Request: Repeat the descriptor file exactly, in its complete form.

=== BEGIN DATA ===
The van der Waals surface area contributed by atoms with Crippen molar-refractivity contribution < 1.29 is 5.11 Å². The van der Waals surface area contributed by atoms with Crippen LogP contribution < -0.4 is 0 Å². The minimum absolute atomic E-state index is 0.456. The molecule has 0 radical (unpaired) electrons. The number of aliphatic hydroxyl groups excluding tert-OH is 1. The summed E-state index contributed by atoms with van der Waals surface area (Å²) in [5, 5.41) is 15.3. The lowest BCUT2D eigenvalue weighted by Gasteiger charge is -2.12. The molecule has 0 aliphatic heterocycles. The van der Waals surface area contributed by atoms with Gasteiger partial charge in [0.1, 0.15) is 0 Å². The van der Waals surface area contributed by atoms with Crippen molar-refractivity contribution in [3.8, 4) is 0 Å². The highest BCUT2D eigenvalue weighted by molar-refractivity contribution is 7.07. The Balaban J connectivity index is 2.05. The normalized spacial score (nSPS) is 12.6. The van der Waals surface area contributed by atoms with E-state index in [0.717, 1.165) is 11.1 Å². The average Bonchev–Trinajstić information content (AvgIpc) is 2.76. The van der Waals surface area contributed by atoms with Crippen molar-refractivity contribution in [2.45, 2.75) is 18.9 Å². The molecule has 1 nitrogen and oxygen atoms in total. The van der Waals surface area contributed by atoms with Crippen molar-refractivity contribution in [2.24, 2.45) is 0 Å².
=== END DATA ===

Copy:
The van der Waals surface area contributed by atoms with Crippen molar-refractivity contribution < 1.29 is 5.11 Å². The van der Waals surface area contributed by atoms with Crippen LogP contribution < -0.4 is 0 Å². The minimum absolute atomic E-state index is 0.456. The molecule has 0 radical (unpaired) electrons. The number of aliphatic hydroxyl groups excluding tert-OH is 1. The summed E-state index contributed by atoms with van der Waals surface area (Å²) in [5, 5.41) is 15.3. The lowest BCUT2D eigenvalue weighted by Gasteiger charge is -2.12. The molecule has 0 aliphatic heterocycles. The van der Waals surface area contributed by atoms with Gasteiger partial charge in [0.1, 0.15) is 0 Å². The van der Waals surface area contributed by atoms with Crippen molar-refractivity contribution in [3.8, 4) is 0 Å². The highest BCUT2D eigenvalue weighted by molar-refractivity contribution is 7.07. The Balaban J connectivity index is 2.05. The normalized spacial score (nSPS) is 12.6. The van der Waals surface area contributed by atoms with E-state index in [0.717, 1.165) is 11.1 Å². The average Bonchev–Trinajstić information content (AvgIpc) is 2.76. The van der Waals surface area contributed by atoms with Crippen molar-refractivity contribution in [2.45, 2.75) is 18.9 Å². The molecule has 1 nitrogen and oxygen atoms in total. The van der Waals surface area contributed by atoms with Crippen molar-refractivity contribution in [2.24, 2.45) is 0 Å².